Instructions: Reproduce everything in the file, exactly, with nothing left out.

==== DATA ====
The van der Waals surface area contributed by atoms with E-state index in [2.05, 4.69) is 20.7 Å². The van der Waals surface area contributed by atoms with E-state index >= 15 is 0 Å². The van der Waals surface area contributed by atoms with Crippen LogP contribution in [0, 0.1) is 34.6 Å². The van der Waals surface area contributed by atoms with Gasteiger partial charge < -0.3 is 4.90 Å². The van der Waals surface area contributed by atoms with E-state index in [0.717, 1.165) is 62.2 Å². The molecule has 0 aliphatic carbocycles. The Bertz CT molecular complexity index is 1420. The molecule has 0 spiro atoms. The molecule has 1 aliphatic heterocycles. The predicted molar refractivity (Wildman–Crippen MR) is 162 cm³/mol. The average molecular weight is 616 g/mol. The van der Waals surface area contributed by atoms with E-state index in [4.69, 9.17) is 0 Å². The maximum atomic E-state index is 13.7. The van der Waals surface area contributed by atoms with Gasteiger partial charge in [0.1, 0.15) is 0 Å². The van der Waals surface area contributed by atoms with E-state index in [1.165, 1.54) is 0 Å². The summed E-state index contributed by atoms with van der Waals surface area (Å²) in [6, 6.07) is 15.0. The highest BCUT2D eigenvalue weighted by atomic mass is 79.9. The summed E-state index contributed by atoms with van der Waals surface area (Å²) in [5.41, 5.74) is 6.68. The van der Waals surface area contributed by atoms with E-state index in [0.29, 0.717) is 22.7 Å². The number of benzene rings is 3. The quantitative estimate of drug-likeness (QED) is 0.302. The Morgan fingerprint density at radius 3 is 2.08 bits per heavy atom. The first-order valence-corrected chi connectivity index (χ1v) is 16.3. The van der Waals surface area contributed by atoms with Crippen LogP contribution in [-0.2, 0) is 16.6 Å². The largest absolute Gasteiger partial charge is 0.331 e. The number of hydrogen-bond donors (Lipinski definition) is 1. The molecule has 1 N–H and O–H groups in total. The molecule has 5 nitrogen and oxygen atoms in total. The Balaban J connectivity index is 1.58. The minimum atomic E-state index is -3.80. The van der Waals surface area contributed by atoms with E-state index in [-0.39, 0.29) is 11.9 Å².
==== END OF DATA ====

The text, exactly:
The van der Waals surface area contributed by atoms with E-state index in [2.05, 4.69) is 20.7 Å². The van der Waals surface area contributed by atoms with E-state index >= 15 is 0 Å². The van der Waals surface area contributed by atoms with Crippen LogP contribution in [0, 0.1) is 34.6 Å². The van der Waals surface area contributed by atoms with Gasteiger partial charge < -0.3 is 4.90 Å². The van der Waals surface area contributed by atoms with E-state index in [0.717, 1.165) is 62.2 Å². The molecule has 0 aliphatic carbocycles. The Bertz CT molecular complexity index is 1420. The molecule has 0 spiro atoms. The molecule has 1 aliphatic heterocycles. The predicted molar refractivity (Wildman–Crippen MR) is 162 cm³/mol. The average molecular weight is 616 g/mol. The van der Waals surface area contributed by atoms with E-state index in [4.69, 9.17) is 0 Å². The maximum atomic E-state index is 13.7. The van der Waals surface area contributed by atoms with Gasteiger partial charge in [0.1, 0.15) is 0 Å². The van der Waals surface area contributed by atoms with E-state index in [1.165, 1.54) is 0 Å². The summed E-state index contributed by atoms with van der Waals surface area (Å²) in [6, 6.07) is 15.0. The highest BCUT2D eigenvalue weighted by atomic mass is 79.9. The summed E-state index contributed by atoms with van der Waals surface area (Å²) in [5.41, 5.74) is 6.68. The van der Waals surface area contributed by atoms with E-state index in [0.29, 0.717) is 22.7 Å². The number of benzene rings is 3. The quantitative estimate of drug-likeness (QED) is 0.302. The Morgan fingerprint density at radius 3 is 2.08 bits per heavy atom. The first-order valence-corrected chi connectivity index (χ1v) is 16.3. The van der Waals surface area contributed by atoms with Crippen LogP contribution in [-0.2, 0) is 16.6 Å². The largest absolute Gasteiger partial charge is 0.331 e. The number of hydrogen-bond donors (Lipinski definition) is 1. The molecule has 1 N–H and O–H groups in total. The molecule has 5 nitrogen and oxygen atoms in total. The Balaban J connectivity index is 1.58. The minimum atomic E-state index is -3.80. The van der Waals surface area contributed by atoms with E-state index in [-0.39, 0.29) is 11.9 Å².